(B). Can a State maintain a civil action at the Federal High Court against the President of Nigeria in his official capacity over the deadline set by the CBN pursuant to the President’s directive in line with section 20(2) of the CBN Act? Answer is yes, from all I’ve explained with relevant legal authorities, above.
One then wonders why the plaintiffs proceeded to a court without jurisdiction as against the Court that has jurisdiction and which even affords the plaintiffs the opportunity of joining all necessary parties [(1) the CBN, and probably (2) the President] so that the matter and all issues surrounding it could be exhaustively and justly determined with finality? This is a question for the plaintiffs to answer.
CONCLUSION
Without prejudice to whatever their Lordships of the Supreme Court may choose to decide in the present case, (because their decision is supreme/final), I respectfully submit, based on the above provisions, explanations and the reasons I have given, that the Supreme Court of Nigeria does not have ORIGINAL jurisdiction to hear or entertain the suits filed at the Supreme Court by Kaduna, Zamfara, Kogi and any other State or States over the Naira Redesign and Daily Cash Withdrawal Limit policies recently announced by the CBN or in respect of the deadline of 10 February set by the Central Bank of Nigeria pursuant to Section 20(3) of the CBN Act, 2007 for old Naira notes to cease to be legal tender in Nigeria. It’s respectfully further submitted that except where otherwise expressly stated in the Constitution, section 251(1)(d) (which confers exclusive jurisdiction on the Federal High Court in all and any matters relating to the Naira as the Legal Tender of Nigeria) is superior to all other sections of the Constitution, including section 232 which provides for the original jurisdiction of the Supreme Court, although there appears to be no conflict between section 251(1)(d) and section 232 of the Constitution.
Well, for the avoidance of doubts, I repeat that mine is a mere opinion, respectfully and disinterestedly offered, without prejudice to the wisdom of the Supreme Court of Nigeria, which has the final say in this matter. The Supreme Court is a court of law, possessing appellate, original and supervisory jurisdictions. It has also been described as a court of policy. I respect their Lordships; and we are bound by their decisions. The ball is now in their lordships’ court, to do justice to this scenario case, according to law. I hope and pray that the apex Court would live up to the reasonable expectations of all right-thinking members of the watching public. While we await the decision of the Court on this matter, it is important to respectfully urge all parties and stakeholders, including the CBN, to endeavour to respect the rule of law and due process by conducting themselves responsibly and honorably pending the decision of the Supreme Court one way or the other. To this end, I humbly recall the following cases and declarations:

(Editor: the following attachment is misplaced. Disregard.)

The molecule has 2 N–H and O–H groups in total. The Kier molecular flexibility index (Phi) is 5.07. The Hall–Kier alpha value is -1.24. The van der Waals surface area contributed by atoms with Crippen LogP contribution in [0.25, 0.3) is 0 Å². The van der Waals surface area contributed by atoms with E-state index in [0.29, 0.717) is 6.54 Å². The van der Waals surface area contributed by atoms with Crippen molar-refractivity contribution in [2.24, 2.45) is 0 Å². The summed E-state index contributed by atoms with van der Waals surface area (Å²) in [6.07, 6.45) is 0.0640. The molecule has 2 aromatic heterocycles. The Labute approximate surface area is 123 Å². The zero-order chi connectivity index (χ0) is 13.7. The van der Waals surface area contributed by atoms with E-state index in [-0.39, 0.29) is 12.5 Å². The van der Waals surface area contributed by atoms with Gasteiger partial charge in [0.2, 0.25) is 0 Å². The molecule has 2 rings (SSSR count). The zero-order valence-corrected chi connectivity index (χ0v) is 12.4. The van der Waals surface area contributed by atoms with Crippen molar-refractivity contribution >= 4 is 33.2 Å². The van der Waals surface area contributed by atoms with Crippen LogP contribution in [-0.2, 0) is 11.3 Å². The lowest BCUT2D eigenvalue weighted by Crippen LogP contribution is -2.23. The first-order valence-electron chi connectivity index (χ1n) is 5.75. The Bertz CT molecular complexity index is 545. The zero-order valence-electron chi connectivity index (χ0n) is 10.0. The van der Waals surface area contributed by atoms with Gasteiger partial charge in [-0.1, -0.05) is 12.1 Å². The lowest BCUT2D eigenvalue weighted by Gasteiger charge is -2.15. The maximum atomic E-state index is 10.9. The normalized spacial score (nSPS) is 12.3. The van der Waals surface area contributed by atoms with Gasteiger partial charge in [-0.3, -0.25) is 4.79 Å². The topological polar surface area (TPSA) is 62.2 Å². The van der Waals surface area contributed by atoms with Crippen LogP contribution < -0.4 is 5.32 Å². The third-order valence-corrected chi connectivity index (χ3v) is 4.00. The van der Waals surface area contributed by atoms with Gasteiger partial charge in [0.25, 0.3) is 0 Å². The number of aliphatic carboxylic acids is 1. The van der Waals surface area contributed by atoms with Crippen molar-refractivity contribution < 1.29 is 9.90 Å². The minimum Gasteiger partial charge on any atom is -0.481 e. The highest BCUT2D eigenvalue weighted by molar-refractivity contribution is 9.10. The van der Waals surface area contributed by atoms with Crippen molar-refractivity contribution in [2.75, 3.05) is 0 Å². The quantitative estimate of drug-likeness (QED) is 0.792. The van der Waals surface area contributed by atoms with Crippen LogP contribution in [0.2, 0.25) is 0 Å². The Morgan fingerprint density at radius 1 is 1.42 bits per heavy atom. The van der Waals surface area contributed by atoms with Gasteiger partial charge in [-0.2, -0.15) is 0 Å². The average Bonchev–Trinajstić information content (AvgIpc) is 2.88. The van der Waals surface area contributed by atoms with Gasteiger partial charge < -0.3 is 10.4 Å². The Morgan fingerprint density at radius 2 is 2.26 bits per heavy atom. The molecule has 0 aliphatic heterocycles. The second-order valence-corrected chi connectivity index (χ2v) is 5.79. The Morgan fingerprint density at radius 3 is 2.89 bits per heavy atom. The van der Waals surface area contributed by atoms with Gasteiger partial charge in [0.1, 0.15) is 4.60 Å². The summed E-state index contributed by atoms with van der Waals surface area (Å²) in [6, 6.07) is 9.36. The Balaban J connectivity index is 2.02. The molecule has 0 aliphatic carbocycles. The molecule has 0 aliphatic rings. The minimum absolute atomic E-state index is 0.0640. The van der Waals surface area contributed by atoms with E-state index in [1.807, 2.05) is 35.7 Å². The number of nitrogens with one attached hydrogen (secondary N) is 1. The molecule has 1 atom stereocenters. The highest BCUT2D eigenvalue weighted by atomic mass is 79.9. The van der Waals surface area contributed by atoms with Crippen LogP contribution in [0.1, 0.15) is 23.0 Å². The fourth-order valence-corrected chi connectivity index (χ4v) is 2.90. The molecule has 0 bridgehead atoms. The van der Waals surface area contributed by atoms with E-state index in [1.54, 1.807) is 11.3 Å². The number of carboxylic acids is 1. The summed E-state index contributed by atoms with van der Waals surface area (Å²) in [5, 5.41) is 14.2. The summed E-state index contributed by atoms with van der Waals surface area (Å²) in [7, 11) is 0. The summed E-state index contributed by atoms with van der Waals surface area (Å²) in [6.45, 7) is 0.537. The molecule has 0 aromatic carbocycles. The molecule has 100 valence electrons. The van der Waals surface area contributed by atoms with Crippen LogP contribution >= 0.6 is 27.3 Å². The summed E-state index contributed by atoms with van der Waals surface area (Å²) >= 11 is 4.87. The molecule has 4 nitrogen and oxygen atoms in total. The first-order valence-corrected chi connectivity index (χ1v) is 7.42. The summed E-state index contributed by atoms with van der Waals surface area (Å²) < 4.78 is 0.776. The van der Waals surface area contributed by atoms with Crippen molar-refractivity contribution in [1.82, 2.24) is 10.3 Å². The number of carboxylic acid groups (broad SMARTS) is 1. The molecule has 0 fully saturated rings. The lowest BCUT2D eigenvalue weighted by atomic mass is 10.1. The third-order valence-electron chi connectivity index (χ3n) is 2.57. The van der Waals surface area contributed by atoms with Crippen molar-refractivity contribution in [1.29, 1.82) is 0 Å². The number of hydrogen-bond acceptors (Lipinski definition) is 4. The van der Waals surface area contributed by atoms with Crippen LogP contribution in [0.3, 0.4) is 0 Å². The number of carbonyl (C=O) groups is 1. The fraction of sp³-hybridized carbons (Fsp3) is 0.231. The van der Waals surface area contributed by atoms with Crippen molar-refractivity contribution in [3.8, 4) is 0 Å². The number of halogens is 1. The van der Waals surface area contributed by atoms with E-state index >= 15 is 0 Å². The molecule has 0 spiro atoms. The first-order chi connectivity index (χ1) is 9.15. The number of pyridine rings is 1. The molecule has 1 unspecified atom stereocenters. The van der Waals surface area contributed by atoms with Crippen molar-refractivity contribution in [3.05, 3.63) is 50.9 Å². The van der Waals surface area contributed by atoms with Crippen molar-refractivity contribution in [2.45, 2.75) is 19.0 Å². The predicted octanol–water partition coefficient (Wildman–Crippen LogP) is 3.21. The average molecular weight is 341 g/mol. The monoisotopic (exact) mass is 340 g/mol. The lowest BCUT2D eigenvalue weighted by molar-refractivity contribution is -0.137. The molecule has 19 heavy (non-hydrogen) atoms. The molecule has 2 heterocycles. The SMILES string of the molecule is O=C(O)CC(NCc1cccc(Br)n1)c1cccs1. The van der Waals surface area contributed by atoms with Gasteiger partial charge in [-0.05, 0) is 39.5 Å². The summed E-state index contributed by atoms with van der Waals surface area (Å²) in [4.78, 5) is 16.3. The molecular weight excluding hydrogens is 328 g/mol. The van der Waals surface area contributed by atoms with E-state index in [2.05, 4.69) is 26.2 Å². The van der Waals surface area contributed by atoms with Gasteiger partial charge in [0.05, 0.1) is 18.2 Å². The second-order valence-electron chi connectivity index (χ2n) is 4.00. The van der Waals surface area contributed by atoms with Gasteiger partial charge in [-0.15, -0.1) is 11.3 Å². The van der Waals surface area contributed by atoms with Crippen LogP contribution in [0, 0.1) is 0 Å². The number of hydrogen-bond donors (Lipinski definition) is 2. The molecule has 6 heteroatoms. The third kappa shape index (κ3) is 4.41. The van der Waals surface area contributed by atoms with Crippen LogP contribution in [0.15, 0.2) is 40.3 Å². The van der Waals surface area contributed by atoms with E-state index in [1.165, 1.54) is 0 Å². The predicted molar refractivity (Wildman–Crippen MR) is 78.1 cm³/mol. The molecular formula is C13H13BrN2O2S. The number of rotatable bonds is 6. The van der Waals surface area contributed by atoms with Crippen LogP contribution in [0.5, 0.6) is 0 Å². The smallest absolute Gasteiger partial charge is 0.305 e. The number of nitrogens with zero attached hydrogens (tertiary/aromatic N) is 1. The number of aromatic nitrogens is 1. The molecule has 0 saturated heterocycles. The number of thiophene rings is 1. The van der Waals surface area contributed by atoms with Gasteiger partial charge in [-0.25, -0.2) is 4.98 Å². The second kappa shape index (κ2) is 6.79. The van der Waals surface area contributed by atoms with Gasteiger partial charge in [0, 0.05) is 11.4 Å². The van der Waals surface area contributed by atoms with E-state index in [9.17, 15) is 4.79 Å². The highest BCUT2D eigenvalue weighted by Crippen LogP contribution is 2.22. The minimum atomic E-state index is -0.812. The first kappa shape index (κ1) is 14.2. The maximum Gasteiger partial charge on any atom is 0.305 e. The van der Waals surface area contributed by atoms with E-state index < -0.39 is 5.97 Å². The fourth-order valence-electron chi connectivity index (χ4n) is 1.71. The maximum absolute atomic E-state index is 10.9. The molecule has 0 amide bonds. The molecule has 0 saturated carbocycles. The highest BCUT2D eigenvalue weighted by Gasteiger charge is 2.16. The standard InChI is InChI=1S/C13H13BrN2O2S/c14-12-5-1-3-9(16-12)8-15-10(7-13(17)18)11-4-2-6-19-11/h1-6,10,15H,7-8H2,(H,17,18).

(1) In WHYTE V KWANDE (APPEAL NO.CA/PH/161/99), a judgment delivered on January 4, 2007 by the Court of Appeal, Port-Harcourt division, His Lordship, IBRAHIM MOHAMMED MUSA SAULAWA, JCA said: “I should have thought that fairness, even handedness and above all respect for rule of law would characterize the behaviour and standards of such men who found themselves in public offices”
(2). In AMAECHI V. INEC & 2 ors (2008) 1 SCNJ 1; (2008) 5 NWLR (Pt. 1080) 227, the Supreme Court of Nigeria (per PIUS OLAYIWOLA ADEREMI, JSC) in clear terms voiced its anger against lawlessness of any kind:
“The decision to substitute Celestine Omehia for Rotimi Chibuike Amaechi by the 3rd Respondent (P.D.P) during the period of pending gubernatorial election represents a display of very grave display of political rascality and an irresponsible and wanton disrespect for rule of law. No responsible person or group of persons who parade themselves as having respect for rule of law and due process, can be credited with such a dastardly act. The 1st Respondent, by acceding to the request of the 3rd Respondent for the substitution, has painted a picture of itself as a spineless body whose pre-occupation is dissemination of injustice. It (1st Respondent) has forgotten or it has thrown into the winds the position carved for it by the Constitution of the land -An unbiased umpire. Finally, on this point, I wish to say that in all countries of the world which operate under the rule of law, politics are always adapted to the laws of the land and not the laws to politics. Let our political operators allow this time-honoured principle to sink well into their heads and hearts.”
(3). In MILITARY GOVERNOR OF LAGOS STATE VS. OJUKWU (2001) FWLR (Part 50) 1779 at 1802 & 1799, the Supreme court stressed that “the Nigerian Constitution is founded on the rule of law, the primary meaning of which is that everything must be done according to law. Nigeria, being one of the countries in the world which profess loudly to follow the rule of law, there is no room for the rule of self help by force to operate.”
May God help Nigeria!
Respectfully,
Udemezue, is a Lagos based Legal Practitioner j